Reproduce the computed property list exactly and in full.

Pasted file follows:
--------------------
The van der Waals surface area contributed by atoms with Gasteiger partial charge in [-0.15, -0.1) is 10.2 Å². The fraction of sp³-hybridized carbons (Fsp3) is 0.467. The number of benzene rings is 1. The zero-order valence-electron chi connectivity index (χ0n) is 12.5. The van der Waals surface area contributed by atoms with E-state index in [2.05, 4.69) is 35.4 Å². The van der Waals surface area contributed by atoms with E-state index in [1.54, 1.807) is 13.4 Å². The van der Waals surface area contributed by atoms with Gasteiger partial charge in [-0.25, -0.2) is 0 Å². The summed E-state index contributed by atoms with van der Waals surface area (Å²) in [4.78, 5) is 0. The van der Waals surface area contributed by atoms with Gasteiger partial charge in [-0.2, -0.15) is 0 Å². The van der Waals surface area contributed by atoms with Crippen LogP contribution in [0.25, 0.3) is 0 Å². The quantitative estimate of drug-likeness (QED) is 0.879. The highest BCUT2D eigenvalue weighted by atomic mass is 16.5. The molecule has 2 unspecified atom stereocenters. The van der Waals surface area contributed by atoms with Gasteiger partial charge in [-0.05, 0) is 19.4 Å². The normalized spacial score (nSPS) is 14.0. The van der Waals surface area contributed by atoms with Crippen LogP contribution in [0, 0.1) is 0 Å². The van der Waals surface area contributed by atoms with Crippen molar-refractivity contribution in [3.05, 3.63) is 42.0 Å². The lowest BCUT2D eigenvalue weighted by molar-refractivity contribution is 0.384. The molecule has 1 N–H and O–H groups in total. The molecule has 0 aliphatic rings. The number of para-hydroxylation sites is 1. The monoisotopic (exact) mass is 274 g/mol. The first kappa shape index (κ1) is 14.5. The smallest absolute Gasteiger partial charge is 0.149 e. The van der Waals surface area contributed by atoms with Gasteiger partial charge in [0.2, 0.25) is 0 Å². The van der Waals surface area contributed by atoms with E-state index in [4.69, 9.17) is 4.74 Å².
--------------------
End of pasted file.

The van der Waals surface area contributed by atoms with Gasteiger partial charge in [-0.15, -0.1) is 10.2 Å². The fraction of sp³-hybridized carbons (Fsp3) is 0.467. The number of benzene rings is 1. The zero-order valence-electron chi connectivity index (χ0n) is 12.5. The van der Waals surface area contributed by atoms with E-state index in [2.05, 4.69) is 35.4 Å². The van der Waals surface area contributed by atoms with E-state index in [1.54, 1.807) is 13.4 Å². The van der Waals surface area contributed by atoms with Gasteiger partial charge in [-0.25, -0.2) is 0 Å². The summed E-state index contributed by atoms with van der Waals surface area (Å²) in [4.78, 5) is 0. The van der Waals surface area contributed by atoms with Gasteiger partial charge in [-0.2, -0.15) is 0 Å². The van der Waals surface area contributed by atoms with Crippen LogP contribution in [0.25, 0.3) is 0 Å². The quantitative estimate of drug-likeness (QED) is 0.879. The highest BCUT2D eigenvalue weighted by atomic mass is 16.5. The molecule has 2 unspecified atom stereocenters. The van der Waals surface area contributed by atoms with Gasteiger partial charge in [-0.05, 0) is 19.4 Å². The normalized spacial score (nSPS) is 14.0. The van der Waals surface area contributed by atoms with Crippen LogP contribution in [0, 0.1) is 0 Å². The van der Waals surface area contributed by atoms with Crippen molar-refractivity contribution in [3.05, 3.63) is 42.0 Å². The lowest BCUT2D eigenvalue weighted by molar-refractivity contribution is 0.384. The molecule has 1 N–H and O–H groups in total. The molecule has 0 aliphatic rings. The number of para-hydroxylation sites is 1. The monoisotopic (exact) mass is 274 g/mol. The first kappa shape index (κ1) is 14.5. The smallest absolute Gasteiger partial charge is 0.149 e. The van der Waals surface area contributed by atoms with Gasteiger partial charge in [0.2, 0.25) is 0 Å². The van der Waals surface area contributed by atoms with E-state index in [4.69, 9.17) is 4.74 Å².